|Publication number||US4988394 A|
|Application number||US 07/256,521|
|Publication date||Jan 29, 1991|
|Filing date||Oct 12, 1988|
|Priority date||Oct 12, 1988|
|Publication number||07256521, 256521, US 4988394 A, US 4988394A, US-A-4988394, US4988394 A, US4988394A|
|Original Assignee||Aluminum Company Of America|
|Export Citation||BiBTeX, EndNote, RefMan|
|Patent Citations (1), Referenced by (50), Classifications (16), Legal Events (5)|
|External Links: USPTO, USPTO Assignment, Espacenet|
This invention relates to heat treatable alloys such as the AA2000, 6000 and 7000 series alloys and more specifically, it relates to thermal mechanical processing of such alloys to improve strength and fracture toughness in thin plate, for example.
For many years, alloys of the 7000 series have been used for high strength and toughness in aerospace applications. These alloys can be age hardened to very high strengths, for example, in the T6 temper condition. Further, the strengths of these alloys may be increased by increasing solute content. Increasing the strength of these alloys permits designers to reduce the weight of aircraft by reducing thickness of load carrying components such as upper wing skins. Such components must have (and even demand) relatively high fracture toughness as well as high strength to be useful. Several sources indicate that plate having an unrecrystallized structure develops higher toughness than plate having a recrystallized structure. It is well known by those skilled in the art that maintaining the rolling temperature at a high level, typically above about 750° F., allows the aluminum alloy to dynamically recover with a fine subgrain structure, typically about 1 to 2 μm. This dynamically recovered structure is resistant to recrystallization during subsequent solution heat treatment. However, as the increased strength and toughness allows the use of thinner gauges, prior fabricating techniques and thermal mechanical practices often do not permit production of such products with an unrecrystallized structure because of the tendency for the rolling temperature to fall as the plate thickness is reduced.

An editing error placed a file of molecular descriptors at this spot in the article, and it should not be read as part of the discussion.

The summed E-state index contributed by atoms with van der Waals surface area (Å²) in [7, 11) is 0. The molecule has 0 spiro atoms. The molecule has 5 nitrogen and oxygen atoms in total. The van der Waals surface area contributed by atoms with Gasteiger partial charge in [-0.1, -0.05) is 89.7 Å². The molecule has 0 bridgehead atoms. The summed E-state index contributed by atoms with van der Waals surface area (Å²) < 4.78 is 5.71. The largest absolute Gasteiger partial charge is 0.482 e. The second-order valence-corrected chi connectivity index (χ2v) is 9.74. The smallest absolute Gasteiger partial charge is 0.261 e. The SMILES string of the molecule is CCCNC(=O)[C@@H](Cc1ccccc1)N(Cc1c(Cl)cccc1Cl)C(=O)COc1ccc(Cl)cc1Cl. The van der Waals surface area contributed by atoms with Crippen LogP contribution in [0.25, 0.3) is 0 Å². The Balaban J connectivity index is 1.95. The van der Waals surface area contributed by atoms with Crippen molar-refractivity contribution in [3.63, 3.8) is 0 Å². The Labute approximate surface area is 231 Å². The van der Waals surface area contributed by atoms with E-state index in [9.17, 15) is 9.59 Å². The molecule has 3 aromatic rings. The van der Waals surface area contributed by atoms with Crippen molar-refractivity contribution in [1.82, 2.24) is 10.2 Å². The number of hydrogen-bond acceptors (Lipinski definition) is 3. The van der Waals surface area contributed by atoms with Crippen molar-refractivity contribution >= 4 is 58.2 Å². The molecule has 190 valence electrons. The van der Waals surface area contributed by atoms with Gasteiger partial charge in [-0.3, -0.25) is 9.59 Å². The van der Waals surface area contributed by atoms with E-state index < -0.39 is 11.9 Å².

Prior art teaches how to achieve recrystallized grain structure but not how to achieve unrecrystallized structure. In the prior art, U.S. Pat. No. 4,092,181 discloses a method of imparting a fine grain recrystallized structure to aluminum alloys having precipitating constituents. The method is provided for imparting a fine grain structure to aluminum alloys which have precipitating constituents. The alloy is first heated to a solid solution temperature to dissolve the precipitating constituents in the alloy. The alloy is then cooled, preferably by water quenching, to below the solution temperature and then overaged to form precipitates by heating it above the precipitation hardening temperature for the alloy but below its solution treating temperature. Strain energy is introduced into the alloy by plastically deforming it at or below the overaging temperature used. The alloy is then subsequently held at a recrystallization temperature so that the new grains are nucleated by the overaged precipitates and the development of these grains results in a fine recrystallized grain structure. This structure is useful for imparting superplastic properties but will provide lower toughness than an unrecrystallized structure.